//  substr(a, b) function returns a substring of b length
    //  starting from index a
    cout << str6.substr(7, 3) << endl;
    //  if second argument is not passed, string till end is
    // taken as substring
    cout << str6.substr(7) << endl;
    //  erase(a, b) deletes b character at index a
    str6.erase(7, 4);
    cout << str6 << endl;
    //  iterator version of erase
    str6.erase(str6.begin() + 5, str6.end() - 3);
    cout << str6 << endl;
    str6 = "This is a examples";
    //  replace(a, b, str)  replaces b character from a index by str
    str6.replace(2, 7, "ese are test");
    cout << str6 << endl;
    return 0;
}

Output :

first string
first string
#####
string
first
Length of string is : 6
third character of string is : r
First char is : s, Last char is : g
string
string extension
string
str4 found in str6 at 0 pos
ext
extension
string nsion
strinion
These are test examples

As seen in above code, we can get length of string by size() as well as length() but length() is preferred for strings. We can concat a string to another string by += or by append(), but += is slightly slower than append() because each time + is called a new string (creation of new buffer) is made which is returned that is a bit overhead in case of many append operation.

Applications :
On basis of above string function some application are written below :

// C++ program to demonstrate uses of some string function
#include <bits/stdc++.h>
using namespace std;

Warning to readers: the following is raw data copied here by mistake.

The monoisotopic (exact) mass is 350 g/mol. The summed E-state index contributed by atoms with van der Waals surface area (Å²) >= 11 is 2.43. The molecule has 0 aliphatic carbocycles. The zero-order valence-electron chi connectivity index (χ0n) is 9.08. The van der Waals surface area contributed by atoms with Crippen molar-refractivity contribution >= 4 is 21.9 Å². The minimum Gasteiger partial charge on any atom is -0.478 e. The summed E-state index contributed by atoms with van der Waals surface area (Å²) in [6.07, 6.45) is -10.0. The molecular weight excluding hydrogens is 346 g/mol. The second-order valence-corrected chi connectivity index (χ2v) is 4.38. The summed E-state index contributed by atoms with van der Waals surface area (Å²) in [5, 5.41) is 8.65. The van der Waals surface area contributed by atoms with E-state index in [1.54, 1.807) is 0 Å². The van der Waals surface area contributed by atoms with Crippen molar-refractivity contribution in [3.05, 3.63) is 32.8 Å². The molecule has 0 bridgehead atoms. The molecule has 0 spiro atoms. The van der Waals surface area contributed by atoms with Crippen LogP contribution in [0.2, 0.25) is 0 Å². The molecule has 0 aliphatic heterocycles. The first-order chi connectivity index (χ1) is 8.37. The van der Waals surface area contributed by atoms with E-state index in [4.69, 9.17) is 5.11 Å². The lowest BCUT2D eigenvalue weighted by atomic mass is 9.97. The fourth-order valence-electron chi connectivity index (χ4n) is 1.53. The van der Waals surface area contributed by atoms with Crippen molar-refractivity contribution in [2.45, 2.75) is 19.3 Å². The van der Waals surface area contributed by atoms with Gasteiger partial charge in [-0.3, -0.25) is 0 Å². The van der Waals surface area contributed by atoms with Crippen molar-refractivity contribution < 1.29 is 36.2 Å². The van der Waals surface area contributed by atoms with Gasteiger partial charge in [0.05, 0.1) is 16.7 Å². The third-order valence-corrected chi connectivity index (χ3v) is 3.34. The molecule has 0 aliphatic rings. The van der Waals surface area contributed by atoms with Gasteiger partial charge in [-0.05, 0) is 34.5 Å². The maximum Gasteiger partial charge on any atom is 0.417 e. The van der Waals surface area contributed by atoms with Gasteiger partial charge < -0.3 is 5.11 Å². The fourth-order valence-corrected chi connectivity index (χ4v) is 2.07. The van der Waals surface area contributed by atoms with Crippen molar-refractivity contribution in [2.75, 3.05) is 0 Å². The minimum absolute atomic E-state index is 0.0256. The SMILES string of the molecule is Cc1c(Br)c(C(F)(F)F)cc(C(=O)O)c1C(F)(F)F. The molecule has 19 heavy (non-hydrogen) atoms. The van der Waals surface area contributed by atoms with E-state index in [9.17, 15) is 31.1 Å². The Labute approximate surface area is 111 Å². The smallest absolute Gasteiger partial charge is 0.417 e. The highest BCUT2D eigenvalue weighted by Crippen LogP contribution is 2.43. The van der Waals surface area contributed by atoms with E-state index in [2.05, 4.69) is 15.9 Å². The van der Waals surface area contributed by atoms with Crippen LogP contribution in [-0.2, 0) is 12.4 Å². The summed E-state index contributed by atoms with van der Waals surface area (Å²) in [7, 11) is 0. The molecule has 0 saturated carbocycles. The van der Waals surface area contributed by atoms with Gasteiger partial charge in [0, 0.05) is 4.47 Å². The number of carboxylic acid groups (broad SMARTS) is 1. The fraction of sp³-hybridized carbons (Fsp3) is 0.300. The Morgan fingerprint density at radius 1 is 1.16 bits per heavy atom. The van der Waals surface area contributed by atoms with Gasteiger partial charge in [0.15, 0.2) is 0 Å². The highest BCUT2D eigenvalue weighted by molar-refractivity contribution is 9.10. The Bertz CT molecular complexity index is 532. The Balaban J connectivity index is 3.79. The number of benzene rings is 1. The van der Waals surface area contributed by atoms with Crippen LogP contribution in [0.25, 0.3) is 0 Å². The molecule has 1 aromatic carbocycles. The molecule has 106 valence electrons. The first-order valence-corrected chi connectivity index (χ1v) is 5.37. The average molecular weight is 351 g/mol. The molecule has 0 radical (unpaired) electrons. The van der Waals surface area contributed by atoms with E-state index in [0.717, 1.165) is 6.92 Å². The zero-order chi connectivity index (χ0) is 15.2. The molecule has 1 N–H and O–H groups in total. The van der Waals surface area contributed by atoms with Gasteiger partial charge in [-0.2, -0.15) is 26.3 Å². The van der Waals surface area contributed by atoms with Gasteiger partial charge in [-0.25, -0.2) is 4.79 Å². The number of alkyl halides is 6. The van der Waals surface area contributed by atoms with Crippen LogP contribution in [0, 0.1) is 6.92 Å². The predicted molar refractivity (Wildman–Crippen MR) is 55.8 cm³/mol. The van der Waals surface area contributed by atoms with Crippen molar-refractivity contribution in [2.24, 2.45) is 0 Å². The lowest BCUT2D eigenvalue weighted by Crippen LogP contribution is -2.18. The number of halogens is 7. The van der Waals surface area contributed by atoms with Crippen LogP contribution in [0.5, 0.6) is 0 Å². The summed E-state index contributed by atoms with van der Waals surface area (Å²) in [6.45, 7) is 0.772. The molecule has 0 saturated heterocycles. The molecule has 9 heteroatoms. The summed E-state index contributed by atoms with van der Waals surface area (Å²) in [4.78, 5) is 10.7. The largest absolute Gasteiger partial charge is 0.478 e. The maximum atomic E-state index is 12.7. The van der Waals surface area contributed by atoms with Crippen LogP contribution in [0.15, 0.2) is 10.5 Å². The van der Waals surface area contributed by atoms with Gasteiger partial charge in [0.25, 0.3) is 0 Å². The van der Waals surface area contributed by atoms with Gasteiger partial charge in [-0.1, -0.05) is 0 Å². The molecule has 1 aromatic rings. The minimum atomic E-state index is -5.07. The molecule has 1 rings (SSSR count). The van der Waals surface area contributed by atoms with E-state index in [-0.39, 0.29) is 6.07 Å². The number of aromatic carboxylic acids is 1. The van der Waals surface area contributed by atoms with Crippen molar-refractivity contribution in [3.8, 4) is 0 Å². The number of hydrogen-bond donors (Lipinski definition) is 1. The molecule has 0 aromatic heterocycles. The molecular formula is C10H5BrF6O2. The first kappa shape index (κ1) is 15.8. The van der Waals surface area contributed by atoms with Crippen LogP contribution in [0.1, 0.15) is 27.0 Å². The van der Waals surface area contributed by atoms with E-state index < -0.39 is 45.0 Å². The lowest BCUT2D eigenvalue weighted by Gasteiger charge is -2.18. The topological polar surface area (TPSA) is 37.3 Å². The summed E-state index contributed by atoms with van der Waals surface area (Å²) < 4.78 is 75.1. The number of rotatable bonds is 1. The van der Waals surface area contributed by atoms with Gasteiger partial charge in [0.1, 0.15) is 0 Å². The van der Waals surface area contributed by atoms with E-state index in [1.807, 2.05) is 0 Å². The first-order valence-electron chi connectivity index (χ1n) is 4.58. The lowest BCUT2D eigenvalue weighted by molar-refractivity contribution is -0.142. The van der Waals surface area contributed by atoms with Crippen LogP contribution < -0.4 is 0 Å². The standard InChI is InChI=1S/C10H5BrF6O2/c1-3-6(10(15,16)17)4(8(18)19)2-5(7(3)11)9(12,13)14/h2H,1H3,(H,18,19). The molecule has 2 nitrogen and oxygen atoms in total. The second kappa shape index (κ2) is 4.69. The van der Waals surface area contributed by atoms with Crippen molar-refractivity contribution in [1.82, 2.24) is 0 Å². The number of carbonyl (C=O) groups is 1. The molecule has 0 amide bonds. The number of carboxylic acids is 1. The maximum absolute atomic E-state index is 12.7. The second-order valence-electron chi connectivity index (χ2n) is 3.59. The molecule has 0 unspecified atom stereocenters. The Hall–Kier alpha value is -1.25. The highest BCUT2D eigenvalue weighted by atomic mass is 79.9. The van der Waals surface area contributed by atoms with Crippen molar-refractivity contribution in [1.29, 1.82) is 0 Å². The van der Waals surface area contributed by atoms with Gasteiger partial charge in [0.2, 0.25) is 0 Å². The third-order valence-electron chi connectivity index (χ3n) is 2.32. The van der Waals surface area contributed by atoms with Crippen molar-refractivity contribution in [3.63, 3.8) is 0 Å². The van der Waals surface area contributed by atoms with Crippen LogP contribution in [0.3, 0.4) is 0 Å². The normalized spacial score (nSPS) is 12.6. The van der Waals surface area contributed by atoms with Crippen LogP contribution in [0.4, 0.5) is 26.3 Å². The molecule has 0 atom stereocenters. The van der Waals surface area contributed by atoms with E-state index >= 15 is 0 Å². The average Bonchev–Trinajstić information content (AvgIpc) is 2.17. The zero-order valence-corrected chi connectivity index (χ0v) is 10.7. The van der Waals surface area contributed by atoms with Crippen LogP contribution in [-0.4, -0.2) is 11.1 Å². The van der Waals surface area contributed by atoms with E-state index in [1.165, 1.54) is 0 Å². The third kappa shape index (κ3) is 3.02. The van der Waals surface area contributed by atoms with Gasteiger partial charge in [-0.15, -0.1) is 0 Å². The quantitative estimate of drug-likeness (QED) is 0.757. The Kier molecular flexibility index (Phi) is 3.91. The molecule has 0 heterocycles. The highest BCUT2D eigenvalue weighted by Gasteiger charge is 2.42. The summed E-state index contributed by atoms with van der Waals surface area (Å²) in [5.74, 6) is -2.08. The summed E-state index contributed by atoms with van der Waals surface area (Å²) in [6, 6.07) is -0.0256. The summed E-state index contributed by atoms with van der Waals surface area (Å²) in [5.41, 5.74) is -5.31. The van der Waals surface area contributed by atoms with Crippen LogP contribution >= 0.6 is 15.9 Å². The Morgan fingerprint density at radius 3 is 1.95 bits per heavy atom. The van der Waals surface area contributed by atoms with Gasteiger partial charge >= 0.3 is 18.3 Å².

// this function returns floating point part of a number-string
string returnFloatingPart(string str)
{
    int pos = str.find(".");
    if (pos == string::npos)
        return "";
    else
        return str.substr(pos + 1);
}
// this function checks whether string contains all digit or not
bool containsOnlyDigit(string str)
{
    int l = str.length();
    for (int i = 0; i < l; i++)
    {
        if (str.at(i) < '0' || str.at(i) > '9')
            return false;
    }
    //  if we reach here all character are digits
    return true;
}
// this function replaces all single space by %20
// Used in URLS
string replaceBlankWith20(string str)
{
    string replaceby = "%20";
    int n = 0;
    // loop till all space are replaced
    while ((n = str.find(" ", n)) != string::npos )
    {
        str.replace(n, 1, replaceby);
        n += replaceby.length();
    }
    return str;
}
// driver function to check above methods
int main()
{
    string fnum = "23.342";
    cout << "Floating part is : " << returnFloatingPart(fnum)
         << endl;
    string num = "3452";
    if (containsOnlyDigit(num))
        cout << "string contains only digit" << endl;
    string urlex = "google com in";
    cout << replaceBlankWith20(urlex) << endl;
    return 0;     
}

Output :

Floating part is : 342
string contains only digit
google%20com%20in

Disclaimer: This does not belong to TechCodeBit, its an article taken from the below
source and credits.
source and credits:https://www.geeksforgeeks.org/c-string-class-and-its-applications/
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Merry Christmas (Program for Christmas Tree in C)

Since Christmas is right at the door, its time to celebrate it in the programmer’s way. Lets build a decorative Christmas tree in C.

To print a Christmas tree, we are printing pyramids of various sizes just one beneath the other.
For the decoration, a random character is printed at each position.